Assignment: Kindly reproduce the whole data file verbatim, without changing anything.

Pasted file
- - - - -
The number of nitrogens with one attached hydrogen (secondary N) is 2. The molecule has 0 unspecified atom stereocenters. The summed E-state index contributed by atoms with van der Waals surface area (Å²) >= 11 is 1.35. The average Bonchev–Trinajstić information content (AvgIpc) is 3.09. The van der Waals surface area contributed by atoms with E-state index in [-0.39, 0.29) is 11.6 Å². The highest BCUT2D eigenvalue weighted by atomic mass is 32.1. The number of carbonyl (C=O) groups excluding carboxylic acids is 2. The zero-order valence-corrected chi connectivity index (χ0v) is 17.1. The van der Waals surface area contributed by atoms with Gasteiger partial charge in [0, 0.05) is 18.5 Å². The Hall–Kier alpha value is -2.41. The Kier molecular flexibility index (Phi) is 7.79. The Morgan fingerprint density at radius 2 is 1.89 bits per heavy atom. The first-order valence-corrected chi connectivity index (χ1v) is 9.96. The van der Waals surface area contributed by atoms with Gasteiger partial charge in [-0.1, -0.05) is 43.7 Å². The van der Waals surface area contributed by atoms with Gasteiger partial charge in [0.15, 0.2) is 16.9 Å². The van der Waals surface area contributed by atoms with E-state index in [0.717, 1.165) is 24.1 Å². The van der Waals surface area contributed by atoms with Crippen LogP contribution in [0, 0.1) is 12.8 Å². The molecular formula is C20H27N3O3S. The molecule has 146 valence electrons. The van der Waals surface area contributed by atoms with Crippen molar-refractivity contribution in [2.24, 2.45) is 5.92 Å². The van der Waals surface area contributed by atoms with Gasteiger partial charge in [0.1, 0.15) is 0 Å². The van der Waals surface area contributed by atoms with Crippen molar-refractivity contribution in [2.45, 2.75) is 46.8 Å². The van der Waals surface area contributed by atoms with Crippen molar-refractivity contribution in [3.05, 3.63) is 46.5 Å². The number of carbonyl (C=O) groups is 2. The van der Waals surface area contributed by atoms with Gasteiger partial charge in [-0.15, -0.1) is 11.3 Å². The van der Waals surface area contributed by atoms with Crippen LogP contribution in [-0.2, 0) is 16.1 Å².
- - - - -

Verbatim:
The number of nitrogens with one attached hydrogen (secondary N) is 2. The molecule has 0 unspecified atom stereocenters. The summed E-state index contributed by atoms with van der Waals surface area (Å²) >= 11 is 1.35. The average Bonchev–Trinajstić information content (AvgIpc) is 3.09. The van der Waals surface area contributed by atoms with E-state index in [-0.39, 0.29) is 11.6 Å². The highest BCUT2D eigenvalue weighted by atomic mass is 32.1. The number of carbonyl (C=O) groups excluding carboxylic acids is 2. The zero-order valence-corrected chi connectivity index (χ0v) is 17.1. The van der Waals surface area contributed by atoms with Gasteiger partial charge in [0, 0.05) is 18.5 Å². The Hall–Kier alpha value is -2.41. The Kier molecular flexibility index (Phi) is 7.79. The Morgan fingerprint density at radius 2 is 1.89 bits per heavy atom. The first-order valence-corrected chi connectivity index (χ1v) is 9.96. The van der Waals surface area contributed by atoms with Gasteiger partial charge in [-0.1, -0.05) is 43.7 Å². The van der Waals surface area contributed by atoms with Gasteiger partial charge in [0.15, 0.2) is 16.9 Å². The van der Waals surface area contributed by atoms with E-state index in [0.717, 1.165) is 24.1 Å². The van der Waals surface area contributed by atoms with Crippen LogP contribution in [0, 0.1) is 12.8 Å². The molecular formula is C20H27N3O3S. The molecule has 146 valence electrons. The van der Waals surface area contributed by atoms with Crippen molar-refractivity contribution in [2.24, 2.45) is 5.92 Å². The van der Waals surface area contributed by atoms with Gasteiger partial charge in [0.1, 0.15) is 0 Å². The van der Waals surface area contributed by atoms with Crippen molar-refractivity contribution in [2.45, 2.75) is 46.8 Å². The van der Waals surface area contributed by atoms with Crippen molar-refractivity contribution in [3.05, 3.63) is 46.5 Å². The number of carbonyl (C=O) groups is 2. The van der Waals surface area contributed by atoms with Gasteiger partial charge in [-0.15, -0.1) is 11.3 Å². The van der Waals surface area contributed by atoms with Crippen LogP contribution in [-0.2, 0) is 16.1 Å².